Document Type



Doctor of Business Administration


Business Administration

Date of Defense


Graduate Advisor

L. Douglas Smith, PhD


James F. Campbell, PhD

L. Douglas Smith, PhD

Dinesh Mirchandani, PhD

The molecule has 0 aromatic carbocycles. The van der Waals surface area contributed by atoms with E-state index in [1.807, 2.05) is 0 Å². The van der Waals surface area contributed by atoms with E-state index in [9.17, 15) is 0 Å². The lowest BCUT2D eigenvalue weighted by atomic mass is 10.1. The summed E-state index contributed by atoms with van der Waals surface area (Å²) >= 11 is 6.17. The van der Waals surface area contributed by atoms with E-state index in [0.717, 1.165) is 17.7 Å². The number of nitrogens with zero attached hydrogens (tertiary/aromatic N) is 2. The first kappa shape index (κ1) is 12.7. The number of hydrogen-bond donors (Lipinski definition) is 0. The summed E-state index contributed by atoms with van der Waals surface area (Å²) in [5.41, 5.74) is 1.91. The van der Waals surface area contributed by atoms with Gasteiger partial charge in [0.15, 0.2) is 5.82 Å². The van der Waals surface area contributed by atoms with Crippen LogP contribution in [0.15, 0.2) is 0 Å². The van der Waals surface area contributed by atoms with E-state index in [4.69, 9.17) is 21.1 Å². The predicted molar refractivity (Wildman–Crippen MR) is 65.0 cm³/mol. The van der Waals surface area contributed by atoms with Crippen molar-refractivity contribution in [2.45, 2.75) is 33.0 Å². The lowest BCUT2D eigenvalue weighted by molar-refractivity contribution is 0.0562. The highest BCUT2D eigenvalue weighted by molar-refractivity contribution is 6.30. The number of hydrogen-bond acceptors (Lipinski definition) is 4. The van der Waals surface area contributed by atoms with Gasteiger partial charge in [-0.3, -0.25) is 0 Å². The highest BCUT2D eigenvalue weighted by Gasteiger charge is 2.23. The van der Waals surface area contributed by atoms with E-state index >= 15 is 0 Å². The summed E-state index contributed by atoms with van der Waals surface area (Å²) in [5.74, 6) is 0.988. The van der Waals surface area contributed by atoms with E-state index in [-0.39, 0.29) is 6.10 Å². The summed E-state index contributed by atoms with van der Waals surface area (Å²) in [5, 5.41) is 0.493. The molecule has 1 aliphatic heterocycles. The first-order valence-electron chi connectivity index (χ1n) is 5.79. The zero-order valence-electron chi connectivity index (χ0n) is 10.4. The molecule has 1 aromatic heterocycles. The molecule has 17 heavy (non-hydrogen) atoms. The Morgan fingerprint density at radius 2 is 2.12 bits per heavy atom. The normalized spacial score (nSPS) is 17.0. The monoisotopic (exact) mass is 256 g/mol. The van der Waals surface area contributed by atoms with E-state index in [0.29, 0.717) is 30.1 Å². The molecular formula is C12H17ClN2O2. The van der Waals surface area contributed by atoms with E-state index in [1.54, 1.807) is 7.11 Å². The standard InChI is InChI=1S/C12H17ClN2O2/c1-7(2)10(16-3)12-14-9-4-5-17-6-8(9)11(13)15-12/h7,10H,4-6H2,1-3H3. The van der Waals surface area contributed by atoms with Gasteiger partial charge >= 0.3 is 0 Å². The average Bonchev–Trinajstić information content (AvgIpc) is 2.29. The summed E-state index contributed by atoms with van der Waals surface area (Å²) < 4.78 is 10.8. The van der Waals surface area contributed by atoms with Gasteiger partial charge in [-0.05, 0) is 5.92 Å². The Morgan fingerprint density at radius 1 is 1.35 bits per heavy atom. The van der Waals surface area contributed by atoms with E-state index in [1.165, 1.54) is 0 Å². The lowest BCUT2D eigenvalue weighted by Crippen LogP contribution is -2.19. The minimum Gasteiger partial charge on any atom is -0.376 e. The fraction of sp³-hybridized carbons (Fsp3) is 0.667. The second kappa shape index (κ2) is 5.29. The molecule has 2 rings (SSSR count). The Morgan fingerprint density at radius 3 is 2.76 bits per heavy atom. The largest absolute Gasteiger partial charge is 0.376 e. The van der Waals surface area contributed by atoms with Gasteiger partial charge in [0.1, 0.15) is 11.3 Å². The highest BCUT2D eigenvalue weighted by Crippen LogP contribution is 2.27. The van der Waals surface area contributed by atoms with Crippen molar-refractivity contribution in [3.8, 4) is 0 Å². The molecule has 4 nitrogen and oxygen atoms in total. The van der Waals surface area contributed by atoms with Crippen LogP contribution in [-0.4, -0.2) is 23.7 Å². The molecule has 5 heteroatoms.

The annual average cost of healthcare for services utilization by a Medicare beneficiary is projected to grow from about $10,000 to over $16,000 by 2023. As an ongoing initiative to address this trend, the federal government contracts with private insurance companies and other entities, called Medicare Advantage Organizations (MAOs), to develop and administer alternative health insurance plans designed to contain service utilization and costs. One feature of some Medicare Advantage plans is the presence of risk-bearing contracts with primary care physician organizations that voluntarily accept financial responsibility for the overall cost of care for patients attributed to them. In this arrangement, the MAO delegates medical care, care management oversight, and discretionary spending authority to the physician organization. For services rendered, the physician organization accepts as payment the surplus or deficit derived from annual budgetary results (as negotiated in their contract with the MAO) rather than the traditional per-encounter or service-specific payments associated with fee-for-service payment schemes. This study uses an extensive and novel data set from the Centers for Medicare and Medicaid Services, as well as third-party sources, to examine how Missouri beneficiary’s attributes (age, gender, race, and health status), presumed financial resources and education, access to doctors and hospitals, and Medicare plan choices help to predict services utilization. We use summary statistics, tests of differences in means, CHAID decision trees, and Poisson regression to analyze beneficiaries’ utilization of five service categories (inpatient care, skilled nursing care, outpatient services, home health services, and other provider services, including physicians). The study reveals three critical findings. First, specific beneficiary attributes such as age and race, and beneficiary access to doctors and hospitals, are predictors of one’s chosen Medicare plan. Notably, some Medicare beneficiary groups are more likely to enroll in a Medicare Advantage plan rather than others. Second, beneficiary characteristics, doctor and hospital access, and plan choice collectively have a strong association with service utilization. Those enrolled in Medicare Advantage plans use fewer services than their Traditional Medicare counterparts. Lastly, beneficiaries enrolled in a Medicare Advantage plan that engages risk-bearing primary care physician groups use fewer services than beneficiaries in other plans.